Roman mythology is the body of traditional stories pertaining to ancient Rome's legendary origins and religious system, as represented in the literature and visual arts of the Romans. "Roman mythology" may also refer to the modern study of these representations, and to the matter as represented in the literature and art of other cultures in any period.

The Romans usually treated their traditional narratives as historical, even when these have miraculous or supernatural elements. The stories are often concerned with politics and morality, and how an individual's personal integrity relates to his or her responsibility to the community or Roman state. Heroism is an important theme. When the stories illuminate Roman religious practices, they are more concerned with ritual, augury, and institutions than with theology or cosmogony.[1]


Greek mythology is the body of myths and legends belonging to the ancient Greeks, concerning their gods and heroes, the nature of the world, and the origins and significance of their own cult and ritual practices. They were a part of religion in ancient Greece and are part of religion in modern Greece and around the world as Hellenismos. Modern scholars refer to, and study the myths in an attempt to throw light on the religious and political institutions of Ancient Greece, its civilization, and to gain understanding of the nature of myth-making itself.

Greek mythology is embodied, explicitly, in a large collection of narratives, and implicitly in Greek representational arts, such as vase-paintings and votive gifts. Greek myth attempts to explain the origins of the world, and details the lives and adventures of a wide variety of gods, goddesses, heroes, heroines, and mythological creatures. These accounts initially were disseminated in an oral-poetic tradition; today the Greek myths are known primarily from Greek literature.[2]


In order to better understand and appreciate the importance of mythology and storytelling, you will use NoodleTools, PhotoStory, classroom, library, and Internet resources to create your own version of a classic myth from Greek or Roman mythology. Your digital story will combine images and narration into a short slideshow that captures the essence of the myth and honors the culture from which it came.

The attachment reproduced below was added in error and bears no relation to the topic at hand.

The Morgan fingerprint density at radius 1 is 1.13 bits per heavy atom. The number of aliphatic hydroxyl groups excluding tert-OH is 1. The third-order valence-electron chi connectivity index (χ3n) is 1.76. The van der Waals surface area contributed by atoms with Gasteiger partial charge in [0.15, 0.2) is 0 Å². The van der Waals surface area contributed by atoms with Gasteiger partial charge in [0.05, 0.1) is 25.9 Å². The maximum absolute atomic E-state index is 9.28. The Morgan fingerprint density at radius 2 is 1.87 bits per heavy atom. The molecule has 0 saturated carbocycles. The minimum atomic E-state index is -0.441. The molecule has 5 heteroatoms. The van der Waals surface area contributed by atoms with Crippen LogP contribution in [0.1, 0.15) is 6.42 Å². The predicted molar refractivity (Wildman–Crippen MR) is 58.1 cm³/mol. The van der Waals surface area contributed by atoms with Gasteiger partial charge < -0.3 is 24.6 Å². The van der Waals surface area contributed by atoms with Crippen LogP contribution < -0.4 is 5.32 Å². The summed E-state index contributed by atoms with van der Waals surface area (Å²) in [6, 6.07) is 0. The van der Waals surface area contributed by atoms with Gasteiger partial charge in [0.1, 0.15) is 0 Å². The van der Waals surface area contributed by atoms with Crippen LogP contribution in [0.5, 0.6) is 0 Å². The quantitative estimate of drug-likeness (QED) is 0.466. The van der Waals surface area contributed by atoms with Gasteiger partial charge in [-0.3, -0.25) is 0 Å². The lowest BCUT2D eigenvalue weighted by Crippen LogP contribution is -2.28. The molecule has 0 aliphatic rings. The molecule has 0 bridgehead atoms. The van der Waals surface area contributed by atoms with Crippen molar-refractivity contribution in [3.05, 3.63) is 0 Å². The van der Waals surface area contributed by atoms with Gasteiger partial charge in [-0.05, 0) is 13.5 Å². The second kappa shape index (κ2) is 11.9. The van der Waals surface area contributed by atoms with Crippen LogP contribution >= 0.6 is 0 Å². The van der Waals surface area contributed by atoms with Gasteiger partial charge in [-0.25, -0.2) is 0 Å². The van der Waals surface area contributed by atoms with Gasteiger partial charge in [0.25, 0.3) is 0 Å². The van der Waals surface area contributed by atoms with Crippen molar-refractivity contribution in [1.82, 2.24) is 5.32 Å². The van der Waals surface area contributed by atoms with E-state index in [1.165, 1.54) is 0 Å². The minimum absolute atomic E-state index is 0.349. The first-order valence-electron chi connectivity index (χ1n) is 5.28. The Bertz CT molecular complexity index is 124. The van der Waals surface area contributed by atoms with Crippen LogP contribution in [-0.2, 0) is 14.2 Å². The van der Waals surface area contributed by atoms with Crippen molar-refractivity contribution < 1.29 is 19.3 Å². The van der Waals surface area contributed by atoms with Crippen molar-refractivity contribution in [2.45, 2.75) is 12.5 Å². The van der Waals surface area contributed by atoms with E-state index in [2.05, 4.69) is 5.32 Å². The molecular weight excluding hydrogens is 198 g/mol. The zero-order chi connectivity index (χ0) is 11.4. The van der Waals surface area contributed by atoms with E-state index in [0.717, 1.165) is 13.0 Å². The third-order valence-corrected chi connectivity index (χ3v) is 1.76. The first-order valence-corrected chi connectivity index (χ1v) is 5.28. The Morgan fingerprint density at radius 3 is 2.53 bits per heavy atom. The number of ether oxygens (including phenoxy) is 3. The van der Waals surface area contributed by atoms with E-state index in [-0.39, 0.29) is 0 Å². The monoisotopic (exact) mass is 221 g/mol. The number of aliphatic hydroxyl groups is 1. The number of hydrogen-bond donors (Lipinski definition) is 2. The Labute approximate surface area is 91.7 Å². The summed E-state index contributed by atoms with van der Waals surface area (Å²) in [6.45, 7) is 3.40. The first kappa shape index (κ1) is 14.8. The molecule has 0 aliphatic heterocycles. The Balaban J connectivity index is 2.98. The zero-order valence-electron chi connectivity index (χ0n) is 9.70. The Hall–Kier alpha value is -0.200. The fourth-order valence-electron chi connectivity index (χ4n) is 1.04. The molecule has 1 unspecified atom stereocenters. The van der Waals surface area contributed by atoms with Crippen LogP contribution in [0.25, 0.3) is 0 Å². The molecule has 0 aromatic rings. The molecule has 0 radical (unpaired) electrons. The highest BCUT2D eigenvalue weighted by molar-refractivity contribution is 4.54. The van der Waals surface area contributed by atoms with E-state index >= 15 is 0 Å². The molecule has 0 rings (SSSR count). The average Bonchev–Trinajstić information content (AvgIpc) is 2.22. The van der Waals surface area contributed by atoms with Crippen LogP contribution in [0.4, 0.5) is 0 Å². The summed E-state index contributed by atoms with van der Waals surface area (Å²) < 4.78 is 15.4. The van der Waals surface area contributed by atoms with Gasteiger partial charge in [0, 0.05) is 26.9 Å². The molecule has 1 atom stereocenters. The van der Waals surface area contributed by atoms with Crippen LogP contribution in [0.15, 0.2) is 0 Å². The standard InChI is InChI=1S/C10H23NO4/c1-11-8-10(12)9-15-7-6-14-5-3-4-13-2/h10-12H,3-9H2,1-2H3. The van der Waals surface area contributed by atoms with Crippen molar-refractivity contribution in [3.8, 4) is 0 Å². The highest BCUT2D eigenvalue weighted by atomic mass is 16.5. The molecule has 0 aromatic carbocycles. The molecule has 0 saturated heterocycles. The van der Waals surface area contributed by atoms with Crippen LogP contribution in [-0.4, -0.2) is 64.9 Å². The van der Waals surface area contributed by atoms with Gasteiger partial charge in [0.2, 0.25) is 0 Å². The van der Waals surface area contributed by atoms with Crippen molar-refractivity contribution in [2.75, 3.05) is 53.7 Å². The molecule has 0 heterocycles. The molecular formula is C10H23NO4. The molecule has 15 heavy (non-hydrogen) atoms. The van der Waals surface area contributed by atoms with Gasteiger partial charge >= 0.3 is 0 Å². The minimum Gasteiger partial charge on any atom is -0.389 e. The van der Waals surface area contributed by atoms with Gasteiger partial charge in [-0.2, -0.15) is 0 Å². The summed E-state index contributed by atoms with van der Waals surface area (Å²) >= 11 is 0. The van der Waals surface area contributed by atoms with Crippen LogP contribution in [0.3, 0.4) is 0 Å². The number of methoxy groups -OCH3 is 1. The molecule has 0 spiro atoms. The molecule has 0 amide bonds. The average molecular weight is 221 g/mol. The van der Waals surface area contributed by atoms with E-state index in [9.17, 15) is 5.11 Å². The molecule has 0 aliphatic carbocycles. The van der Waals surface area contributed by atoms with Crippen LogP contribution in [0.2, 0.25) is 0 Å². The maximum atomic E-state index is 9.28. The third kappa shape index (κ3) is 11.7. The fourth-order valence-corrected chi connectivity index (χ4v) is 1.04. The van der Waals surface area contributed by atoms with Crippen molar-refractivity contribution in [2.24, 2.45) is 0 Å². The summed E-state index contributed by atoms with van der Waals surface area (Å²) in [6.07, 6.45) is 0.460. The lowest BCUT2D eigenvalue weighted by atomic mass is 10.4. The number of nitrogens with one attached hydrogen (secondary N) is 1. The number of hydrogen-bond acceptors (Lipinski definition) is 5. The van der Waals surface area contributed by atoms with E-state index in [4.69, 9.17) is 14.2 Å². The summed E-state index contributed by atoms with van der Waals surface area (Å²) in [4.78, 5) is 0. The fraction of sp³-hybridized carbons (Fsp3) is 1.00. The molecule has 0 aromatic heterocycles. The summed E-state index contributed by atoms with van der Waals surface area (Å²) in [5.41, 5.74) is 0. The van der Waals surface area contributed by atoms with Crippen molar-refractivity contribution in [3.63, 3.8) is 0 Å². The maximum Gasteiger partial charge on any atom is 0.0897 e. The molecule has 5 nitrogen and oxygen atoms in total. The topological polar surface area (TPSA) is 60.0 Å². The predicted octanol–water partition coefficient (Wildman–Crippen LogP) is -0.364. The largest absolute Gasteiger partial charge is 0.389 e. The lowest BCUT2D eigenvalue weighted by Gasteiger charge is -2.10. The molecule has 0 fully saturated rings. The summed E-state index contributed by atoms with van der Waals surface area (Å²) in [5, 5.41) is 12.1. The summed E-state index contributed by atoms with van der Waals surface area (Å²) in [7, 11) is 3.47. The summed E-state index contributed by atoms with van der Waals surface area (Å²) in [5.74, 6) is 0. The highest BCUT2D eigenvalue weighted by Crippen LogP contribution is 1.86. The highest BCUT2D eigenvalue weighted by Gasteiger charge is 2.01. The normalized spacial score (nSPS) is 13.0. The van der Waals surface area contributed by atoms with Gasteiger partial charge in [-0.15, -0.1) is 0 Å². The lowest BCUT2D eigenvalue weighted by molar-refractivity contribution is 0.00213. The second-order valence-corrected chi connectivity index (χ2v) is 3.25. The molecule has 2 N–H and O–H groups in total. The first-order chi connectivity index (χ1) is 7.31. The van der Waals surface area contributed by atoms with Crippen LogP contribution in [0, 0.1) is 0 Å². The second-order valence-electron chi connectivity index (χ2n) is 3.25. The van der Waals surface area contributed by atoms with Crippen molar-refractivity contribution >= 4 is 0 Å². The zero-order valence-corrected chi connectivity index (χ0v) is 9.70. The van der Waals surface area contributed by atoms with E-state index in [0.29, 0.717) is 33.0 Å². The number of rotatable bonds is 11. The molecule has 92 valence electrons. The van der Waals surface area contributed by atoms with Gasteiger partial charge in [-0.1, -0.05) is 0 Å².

• Story should be between 2-3 minutes in length (approximately 20-30 slides)
  • The first slide should be an introductory slide.
  • The remaining slides should tell the story in your own words.
  • Each slide should be narrated in English.
  • Research (classroom, library and Internet) will be manged via NoodleTools and include a bibliography for all information and images used.
  • The research and bibliography must be completed before using PhotoStory to create the story.
  • Save all pictures and your PhotoStory project in your Dropbox.
  • The final PhotoStory video file and bibliography should be submitted via Canvas.


The final product will be due at the end of class on February 21, 2012.


Your final product will be uploaded to this wiki by your teacher, shown in class, and evaluated using this rubric. As you complete the project, be sure to refer to this page and the rubric so that you are able to meet the requirements successfully.



  1. Sign up for a myth using this Google Spreadsheet.
  2. Locate two renditions of your myth and cite each using NoodleTools.
  3. From the two renditions, use Google Docs to write one summary of the myth in your own words. Share the summary with your teacher via NoodleTools.
  4. Locate relevant images, save them to Dropbox, and cite them using NoodleTools.
  5. Using your summary and images, write a narrative for each image using this storyboard template as a guide.
  6. Assemble and narrate your Photostory.
  7. When finished, save the PhotoStory to Dropbox as a video file.
  8. Submit the video and bibliography to Canvas.


Digital storytelling is an art form that requires careful attention to the selection and pairing of words and images. Here are a few resources and tips that can help you create a better final product:


Retelling a myth in your own words requires creativity and imagination. The images you select should be representations of the main ideas in the story, not merely a collection of artist renditions.

Five to eight seconds is about the maximum amount of time anyone can focus on an image before losing interest. If you have lengthy narrations, you will need numerous images to tell your story effectively.

Image Sources

Flickr Creative Commons: http://www.flickr.com/creativecommons
Quality Image Search: http://qualityimagesearch.com/
Encyclopedia Mythica: http://www.pantheon.org/areas/gallery/

Image Citation

NoodleTools will help you create an MLA citation for each image:

Google Images typically do not provide the photographer's name or title of the image, so use this modified format:
Google Images. Date Taken/Created. Online Image. Name of Image Site. Date you accessed/downloaded the picture. <http://www.electronicaddress.com>.

Flickr Creative Commons can be cited in this fashion:
Photographer's Name. "Title of Image." Date uploaded via Flickr. Creative Commons License.


When you have finished your story, you will need to export it as a .wmv (video) file. The image below shows the settings you should use. Be sure to:
  1. Save your story for playback on a computer
  2. Rename the project as your name (e.g. woessner.wmv) and save it to your Dropbox
  3. For the Quality Settings, select Setting 3 (800 x 600)
  4. Click NEXT to create the video file